Although iStent does not have the same IOP reducing power compared to more invasive procedures, it has a good safety profile and may be considered for patients with mild to moderate disease, particularly those who also require cataract surgery. A second-generation iStent (GTS- 400 iStent inject®; Glaukos Corporation, CA, US) is now available, with two stents housed within the same injector, enabling two implants to be inserted with greater ease. This has potential advantages as there is some evidence that inserting two iStents may offer superior IOP lowering compared to one iStent alone. The iStent meta-analysis found a 27% reduction in IOP with cataract surgery and two iStents compared to a 9% reduction from baseline with cataract surgery and one stent.8 Initial results from a non-randomised, uncontrolled prospective case series of 20 patients, evaluating the efficacy and safety of iStent inject with phacoemulsification were published recently.9 The study showed a 37% reduction in IOP (9.74±3.14 mmHg, p<0.001) and a reduction in drops from 1.3±0.66 to 0.75±0.79 (p=0.017).
Trabectome® (NeoMedix Corp, CA, US) was the first of the modern devices for angle surgery, approved by the FDA in 2004. The procedure, which is also often combined with cataract surgery, involves creating a 1.6 mm clear corneal incision to perform electro-ablation of TM. Under direct visualisation through a surgical gonioscope, a bipolar electrode is used to deliver plasma-mediated ablation of TM, which reportedly minimises heat dissipation to surrounding tissues. Schlemm’s canal is effectively de-roofed, therefore, similar to iStent, Trabectome aims to remove resistance to aqueous outflow at the level of the TM and inner wall of Schlemm’s canal. Trabectome is generally contraindicated for neovascular glaucomas, more than moderately active uveitis, angle dysgenesis and corneal oedema where the view of the angle is limited.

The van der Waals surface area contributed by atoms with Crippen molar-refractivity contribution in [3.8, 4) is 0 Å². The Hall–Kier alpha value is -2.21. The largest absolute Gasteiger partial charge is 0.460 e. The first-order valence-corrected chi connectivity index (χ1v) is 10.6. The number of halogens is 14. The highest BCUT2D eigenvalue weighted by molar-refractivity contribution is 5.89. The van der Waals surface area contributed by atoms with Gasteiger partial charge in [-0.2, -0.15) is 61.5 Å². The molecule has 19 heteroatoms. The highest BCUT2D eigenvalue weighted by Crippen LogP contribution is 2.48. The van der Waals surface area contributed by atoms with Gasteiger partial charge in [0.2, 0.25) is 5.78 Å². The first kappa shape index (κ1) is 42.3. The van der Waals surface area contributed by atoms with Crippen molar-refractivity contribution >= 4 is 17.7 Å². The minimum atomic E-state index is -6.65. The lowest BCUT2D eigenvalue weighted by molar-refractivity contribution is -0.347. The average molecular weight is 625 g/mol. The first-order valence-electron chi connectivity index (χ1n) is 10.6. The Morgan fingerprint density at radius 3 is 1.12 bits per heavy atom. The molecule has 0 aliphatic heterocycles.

Being a more mature member of the MIGS family, there have been numerous studies assessing the efficacy of Trabectome. The largest study, carried out by the Trabectome Study Group, was a retrospective analysis of 1,127 eyes treated with either Trabectome alone or combined Trabectome and cataract surgery.10 Subjects varied significantly in age and diagnosis. Overall, there was a significant 39% reduction (p<0.01) in mean pre-operative IOP (23.8±7.7 mmHg to 16.5±4.0 mmHg) at 24-months follow-up. Trabectome alone achieved similar IOP reduction to combined
Trabectome and cataract surgery. 75% of patients had ‘intraoperative blood reflux’ resulting in transient hyphaema and day-1 post-operative IOP spike (>10 mmHg above baseline) was noted in 65 of 1,127 cases. There were no reported cases of endophthalmitis, choroidal effusions or significant loss of visual acuity. Further analysis of the Trabectome Study Group data, alongside smaller-scale studies, suggests a typical IOP reduction with Trabectome of 18–40%, with an average postoperative IOP of 15.3–17.4 mmHg, and a 40% reduction in medication use.11
The CyPass® (Alcon, Texas, US) is a minimally invasive ab interno device inserted between the sclera spur and ciliary body, taking advantage of the negative pressure gradient between the suprachoroidal space and the anterior chamber which facilitates drainage of aqueous into the suprachoroidal space. The device is 6.35 mm long, with an external diameter of 510 μm, and designed to be performed during cataract surgery. It received FDA approval in August 2016 (Figure 2).